By Neil Armstrong
Pride Contributing Writer
TORONTO, Ontario – Dr. Carolyn Cooper, a professor of literary and cultural studies at the University of the West Indies, has plans to celebrate the 70th birthday of reggae icon, Bob Marley, with a conference.
Having produced a book about reggae, which had its genesis in a 2008 conference she organized, Cooper is shifting her efforts to convene a conference on the creative industries and economic development in the Caribbean and beyond to mark Marley’s birthday in 2015.
She credits Chris Blackwell and his vision of packaging Bob Marley as an album as opposed to a single tune and as a sex symbol, which she said Peter Tosh and Bunny Wailer would not allow themselves to become.
“The musical element is important but the value added, marketing as intellectual capital is something that we have not really taken so seriously in Jamaica,” said Cooper.
In 1992, she conceived an idea for a Reggae Studies Centre at the University of the West Indies, Mona Campus, and in 1994 it became a reality.
Now, Cooper, who has been teaching at the UWI for 33 years and for five years before that in the USA, wants to establish a centre on Jamaica’s creative industries.
Speaking at the Toronto launch on July 25 of Global Reggae, a book she edited, Cooper started with a poem by Louise Bennett in which the character, Miss Matty, says she “hope dem caution worl’-map fe stop draw Jamaica small for de lickle speck can’t show we independantniss at all!”
She said what Bennett was doing there was satirizing the way in which the Jamaican elite was making a big deal about constitutional independence. Bennett was asserting that so-called ordinary Jamaicans had long recognized their own independence.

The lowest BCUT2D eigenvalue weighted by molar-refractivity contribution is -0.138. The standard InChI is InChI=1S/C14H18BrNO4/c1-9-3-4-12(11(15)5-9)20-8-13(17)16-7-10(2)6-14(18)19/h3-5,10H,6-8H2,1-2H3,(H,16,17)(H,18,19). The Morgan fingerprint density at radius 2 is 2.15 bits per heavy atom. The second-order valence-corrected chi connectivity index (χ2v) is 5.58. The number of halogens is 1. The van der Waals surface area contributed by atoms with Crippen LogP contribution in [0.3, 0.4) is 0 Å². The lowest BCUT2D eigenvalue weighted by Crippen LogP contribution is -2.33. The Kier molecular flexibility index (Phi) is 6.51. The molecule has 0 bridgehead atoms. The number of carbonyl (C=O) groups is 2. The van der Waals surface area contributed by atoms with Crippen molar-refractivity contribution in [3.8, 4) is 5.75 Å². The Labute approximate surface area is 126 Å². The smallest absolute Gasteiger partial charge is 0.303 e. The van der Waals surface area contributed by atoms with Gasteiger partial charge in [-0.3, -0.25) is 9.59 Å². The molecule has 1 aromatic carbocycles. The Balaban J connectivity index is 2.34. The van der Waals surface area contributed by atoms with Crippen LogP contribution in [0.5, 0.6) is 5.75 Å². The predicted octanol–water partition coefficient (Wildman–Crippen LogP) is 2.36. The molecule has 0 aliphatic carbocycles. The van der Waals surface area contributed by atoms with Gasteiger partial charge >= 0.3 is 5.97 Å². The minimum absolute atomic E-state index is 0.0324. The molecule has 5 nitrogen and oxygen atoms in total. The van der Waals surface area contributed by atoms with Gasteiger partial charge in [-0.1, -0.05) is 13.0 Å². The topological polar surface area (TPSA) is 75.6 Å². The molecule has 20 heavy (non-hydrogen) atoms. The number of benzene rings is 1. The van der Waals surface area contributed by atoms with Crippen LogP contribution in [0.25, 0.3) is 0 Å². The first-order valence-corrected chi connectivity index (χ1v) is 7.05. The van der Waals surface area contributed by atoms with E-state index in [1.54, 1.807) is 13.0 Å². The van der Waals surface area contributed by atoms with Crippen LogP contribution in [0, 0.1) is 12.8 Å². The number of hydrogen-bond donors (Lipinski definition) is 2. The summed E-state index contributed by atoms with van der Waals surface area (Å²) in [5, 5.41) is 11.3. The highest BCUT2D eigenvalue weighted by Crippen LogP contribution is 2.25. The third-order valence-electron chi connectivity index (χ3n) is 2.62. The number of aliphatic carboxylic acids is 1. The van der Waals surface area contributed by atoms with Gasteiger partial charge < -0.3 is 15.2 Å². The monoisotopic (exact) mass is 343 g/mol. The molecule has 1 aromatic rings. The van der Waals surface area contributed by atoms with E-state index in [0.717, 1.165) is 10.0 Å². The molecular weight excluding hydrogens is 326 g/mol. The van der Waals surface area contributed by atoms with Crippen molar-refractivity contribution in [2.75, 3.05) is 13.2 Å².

“In a way, what Miss Lou’s work has done so powerfully is to show that a lot of the elite discourses that we associate with nationality, the construction of identity and so on, that is up here [gesticulating with her hands a certain level], it is not on the ground and people on the ground have a different way of viewing themselves and claiming space for themselves,” Cooper said.
Cooper said the UWI was built on a sugarcane slave plantation and the legacy of slavery remains.
She said there were the slaves who colluded with the plantation and carried stories and then there were the Maroons, like her, who “carry on bad.”
“My great grandmother was an Accompong Maroon so when people say how Carolyn so terrible, I say that is the tradition that I’m coming out of. On top of that I was raised as a Seventh-Day Adventist and although, to some degree, you might think of Adventism as a very conservative fundamentalist religion, one of the things that has stuck with me about Adventism is that everybody going to church on Sunday, you going to church on Saturday. They are on the broad road to destruction, we’re on the narrow path leading to heaven,” she said.